by the each

Passed on by Ken Rudolph on Facebook, this image from the Bro My God website:


As Chris Ambidge noted on Facebook, by the each is something of a surprise, though it turns out that there are other examples in commercial settings. Normally you’d expect just each or apiece, or per item. At least one site suggests that it might be a calque on an idiom in another language.

(The specific link that came with this image no longer works for me. The website is mostly about “bro stuff”, especially busty women.)

8 Responses to “by the each”

  1. Mar Rojo Says:

    Somehow, I don’t see you and busty women mixing well, Arnold. Even if they appear “by the each”. 😉

  2. Arnold Zwicky Says:

    From William Brewer on ADS-L:

    Looks like a blend of two English constructions, extending (1) to cover (2):
    (1) buy/sell bananas by the pound, bunch, boatload
    (2) buy/sell bananas 33 cents each

  3. Arnold Zwicky Says:

    Jeff Shaumeyer on Facebook:

    Mightn’t it be the result of a not very sophisticated computer program for making the labels that offers “each” as a not-quite-right option in a unit pricing form: “by the ___” : “pound”, “ounce”, “dozen”, “box”, “carton”?

  4. Arnold Zwicky Says:

    Another computer suggestion, from, Benjamin Barrett on ADS-L:

    It seems odd to me.

    It could even come from a failure to change the settings on the label printer properly. For example, it said, “By the dozen” and the operator changes just “dozen” to “each.” (And the operator might even judge by analogy that “by the each” is correct groceryese and set it that way without ever having actually heard the formulation.)

    The first hit on Google is
    which dates it to 14 September 2000.

  5. Arnold Zwicky Says:

    Another vote for a computer source, from Victor Steinbok on ADS-L:

    I’ve seen this regularly at some stores and not others. At other stores you might see “per” instead of “by the”. Different databases, different labels. My guess would be that it’s just a database artifact. Rather than programming different text for different types of labels based on different packaging/weighing options, there is a single code system for those and the text “by the” is printed with all the units. So you get, “by the lb”, “by the oz”, “by the each”, “by the 2-pack”, “by the case”, etc. This reduces database entries to short labels, or, potentially, single numbers that represent those labels, e.g., 0=each, 1=lb, 2=oz., etc. The clue is that this is the kind of thing you might see at Walgreens.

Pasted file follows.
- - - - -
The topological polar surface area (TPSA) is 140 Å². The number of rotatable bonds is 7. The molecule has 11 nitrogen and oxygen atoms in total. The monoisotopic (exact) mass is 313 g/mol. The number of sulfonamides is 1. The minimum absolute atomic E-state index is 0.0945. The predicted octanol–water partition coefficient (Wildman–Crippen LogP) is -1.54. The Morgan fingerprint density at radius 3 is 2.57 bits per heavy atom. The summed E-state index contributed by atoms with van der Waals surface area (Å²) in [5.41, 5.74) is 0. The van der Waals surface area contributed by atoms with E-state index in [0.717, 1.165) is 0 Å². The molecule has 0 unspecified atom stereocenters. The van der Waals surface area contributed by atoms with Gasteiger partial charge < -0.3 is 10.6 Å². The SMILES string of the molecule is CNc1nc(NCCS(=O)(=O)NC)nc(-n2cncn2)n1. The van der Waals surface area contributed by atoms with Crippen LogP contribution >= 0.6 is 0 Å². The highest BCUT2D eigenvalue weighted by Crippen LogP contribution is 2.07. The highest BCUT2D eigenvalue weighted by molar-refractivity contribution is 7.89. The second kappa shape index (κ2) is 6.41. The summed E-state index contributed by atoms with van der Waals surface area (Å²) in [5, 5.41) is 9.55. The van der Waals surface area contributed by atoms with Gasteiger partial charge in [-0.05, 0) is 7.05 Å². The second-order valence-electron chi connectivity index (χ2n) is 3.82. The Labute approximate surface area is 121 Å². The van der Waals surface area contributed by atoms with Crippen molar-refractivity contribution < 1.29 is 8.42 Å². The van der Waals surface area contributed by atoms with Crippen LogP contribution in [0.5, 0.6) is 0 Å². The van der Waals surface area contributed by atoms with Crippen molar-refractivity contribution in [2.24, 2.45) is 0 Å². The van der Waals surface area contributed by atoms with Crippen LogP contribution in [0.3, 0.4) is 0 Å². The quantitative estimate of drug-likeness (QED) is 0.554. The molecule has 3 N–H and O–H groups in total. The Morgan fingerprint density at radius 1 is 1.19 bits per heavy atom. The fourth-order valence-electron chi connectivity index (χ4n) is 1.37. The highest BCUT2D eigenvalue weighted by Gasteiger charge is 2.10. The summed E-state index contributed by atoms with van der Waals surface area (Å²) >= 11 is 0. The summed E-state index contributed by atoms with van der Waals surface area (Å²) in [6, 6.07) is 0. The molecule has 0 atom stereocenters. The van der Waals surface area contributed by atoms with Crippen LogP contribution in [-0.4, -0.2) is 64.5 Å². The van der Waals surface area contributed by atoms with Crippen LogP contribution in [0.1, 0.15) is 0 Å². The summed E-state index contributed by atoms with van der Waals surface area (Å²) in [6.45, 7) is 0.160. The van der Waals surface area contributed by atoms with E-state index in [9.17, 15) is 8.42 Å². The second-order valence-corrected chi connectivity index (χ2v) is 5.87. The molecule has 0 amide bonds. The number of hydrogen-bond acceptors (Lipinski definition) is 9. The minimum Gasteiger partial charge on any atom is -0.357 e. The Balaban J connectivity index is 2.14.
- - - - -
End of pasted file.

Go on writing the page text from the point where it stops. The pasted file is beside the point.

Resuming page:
My personal views that this has little, if any, linguistic significance.

  6. Walt slocombe Says:

    What ever its source, it has the advantage of being totally unambiguous.

  7. Arnold Zwicky Says:

    Jeff Prucher now reports on ADS-L, from DARE:

    each, by the. adv phr Individually, singly.
    1969 DARE (QR p52) Inf IL97, Buy them [=individually wrapped candies] by the each.

    DARE only includes one citation, from the DARE questionnaire, by
    informant IL97 (white female homemaker with college education from Arlington Heights, IL; born 1923, interviewed in 1969). But I’m sold that it’s a regionalism, or at least a non-standard Americanism.

    It is of course possible that it had more than one source.

  8. Kim Darnell Says:

    An “each” is also apparently a base unit for shipping:

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